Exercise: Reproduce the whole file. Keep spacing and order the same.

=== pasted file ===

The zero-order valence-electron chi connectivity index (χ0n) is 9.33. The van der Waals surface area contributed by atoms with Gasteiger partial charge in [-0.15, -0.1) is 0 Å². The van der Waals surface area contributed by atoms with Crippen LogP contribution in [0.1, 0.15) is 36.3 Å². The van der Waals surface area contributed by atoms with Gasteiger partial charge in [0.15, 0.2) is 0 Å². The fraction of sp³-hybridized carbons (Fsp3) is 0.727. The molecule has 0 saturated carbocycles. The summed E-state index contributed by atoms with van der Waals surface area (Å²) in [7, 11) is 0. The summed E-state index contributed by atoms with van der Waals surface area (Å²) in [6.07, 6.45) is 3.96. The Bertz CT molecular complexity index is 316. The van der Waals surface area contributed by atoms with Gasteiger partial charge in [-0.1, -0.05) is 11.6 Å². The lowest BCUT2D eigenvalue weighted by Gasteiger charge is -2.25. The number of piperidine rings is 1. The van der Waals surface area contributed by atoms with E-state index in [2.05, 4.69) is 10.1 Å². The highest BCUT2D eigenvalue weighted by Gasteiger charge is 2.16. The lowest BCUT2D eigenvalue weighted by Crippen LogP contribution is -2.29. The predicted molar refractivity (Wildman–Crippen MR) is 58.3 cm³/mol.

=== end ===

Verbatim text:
The zero-order valence-electron chi connectivity index (χ0n) is 9.33. The van der Waals surface area contributed by atoms with Gasteiger partial charge in [-0.15, -0.1) is 0 Å². The van der Waals surface area contributed by atoms with Crippen LogP contribution in [0.1, 0.15) is 36.3 Å². The van der Waals surface area contributed by atoms with Gasteiger partial charge in [0.15, 0.2) is 0 Å². The fraction of sp³-hybridized carbons (Fsp3) is 0.727. The molecule has 0 saturated carbocycles. The summed E-state index contributed by atoms with van der Waals surface area (Å²) in [7, 11) is 0. The summed E-state index contributed by atoms with van der Waals surface area (Å²) in [6.07, 6.45) is 3.96. The Bertz CT molecular complexity index is 316. The van der Waals surface area contributed by atoms with Gasteiger partial charge in [-0.1, -0.05) is 11.6 Å². The lowest BCUT2D eigenvalue weighted by Gasteiger charge is -2.25. The number of piperidine rings is 1. The van der Waals surface area contributed by atoms with E-state index in [2.05, 4.69) is 10.1 Å². The highest BCUT2D eigenvalue weighted by Gasteiger charge is 2.16. The lowest BCUT2D eigenvalue weighted by Crippen LogP contribution is -2.29. The predicted molar refractivity (Wildman–Crippen MR) is 58.3 cm³/mol.